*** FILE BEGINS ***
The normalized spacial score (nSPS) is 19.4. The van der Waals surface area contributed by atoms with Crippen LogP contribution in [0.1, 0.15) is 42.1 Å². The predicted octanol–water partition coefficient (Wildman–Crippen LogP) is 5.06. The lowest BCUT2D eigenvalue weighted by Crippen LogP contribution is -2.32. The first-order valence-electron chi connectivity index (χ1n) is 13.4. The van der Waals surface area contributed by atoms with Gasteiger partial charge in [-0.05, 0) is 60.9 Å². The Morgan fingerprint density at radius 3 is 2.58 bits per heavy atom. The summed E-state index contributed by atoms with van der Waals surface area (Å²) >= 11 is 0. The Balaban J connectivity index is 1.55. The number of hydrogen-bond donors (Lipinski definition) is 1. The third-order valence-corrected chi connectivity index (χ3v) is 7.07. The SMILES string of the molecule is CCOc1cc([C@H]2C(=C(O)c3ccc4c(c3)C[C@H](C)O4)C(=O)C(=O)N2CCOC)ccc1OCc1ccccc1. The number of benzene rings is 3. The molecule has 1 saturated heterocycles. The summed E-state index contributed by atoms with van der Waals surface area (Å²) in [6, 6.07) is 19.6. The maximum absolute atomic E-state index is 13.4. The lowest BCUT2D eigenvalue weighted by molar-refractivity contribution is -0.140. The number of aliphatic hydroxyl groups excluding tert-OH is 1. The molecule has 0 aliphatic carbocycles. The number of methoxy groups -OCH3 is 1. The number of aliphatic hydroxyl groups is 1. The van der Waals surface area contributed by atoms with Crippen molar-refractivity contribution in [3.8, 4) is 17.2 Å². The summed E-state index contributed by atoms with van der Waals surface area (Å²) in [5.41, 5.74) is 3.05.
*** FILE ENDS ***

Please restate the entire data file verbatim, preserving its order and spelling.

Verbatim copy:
The normalized spacial score (nSPS) is 19.4. The van der Waals surface area contributed by atoms with Crippen LogP contribution in [0.1, 0.15) is 42.1 Å². The predicted octanol–water partition coefficient (Wildman–Crippen LogP) is 5.06. The lowest BCUT2D eigenvalue weighted by Crippen LogP contribution is -2.32. The first-order valence-electron chi connectivity index (χ1n) is 13.4. The van der Waals surface area contributed by atoms with Gasteiger partial charge in [-0.05, 0) is 60.9 Å². The Morgan fingerprint density at radius 3 is 2.58 bits per heavy atom. The summed E-state index contributed by atoms with van der Waals surface area (Å²) >= 11 is 0. The Balaban J connectivity index is 1.55. The number of hydrogen-bond donors (Lipinski definition) is 1. The third-order valence-corrected chi connectivity index (χ3v) is 7.07. The SMILES string of the molecule is CCOc1cc([C@H]2C(=C(O)c3ccc4c(c3)C[C@H](C)O4)C(=O)C(=O)N2CCOC)ccc1OCc1ccccc1. The number of benzene rings is 3. The molecule has 1 saturated heterocycles. The summed E-state index contributed by atoms with van der Waals surface area (Å²) in [6, 6.07) is 19.6. The maximum absolute atomic E-state index is 13.4. The lowest BCUT2D eigenvalue weighted by molar-refractivity contribution is -0.140. The number of aliphatic hydroxyl groups excluding tert-OH is 1. The molecule has 0 aliphatic carbocycles. The number of methoxy groups -OCH3 is 1. The number of aliphatic hydroxyl groups is 1. The van der Waals surface area contributed by atoms with Crippen molar-refractivity contribution in [3.8, 4) is 17.2 Å². The summed E-state index contributed by atoms with van der Waals surface area (Å²) in [5.41, 5.74) is 3.05.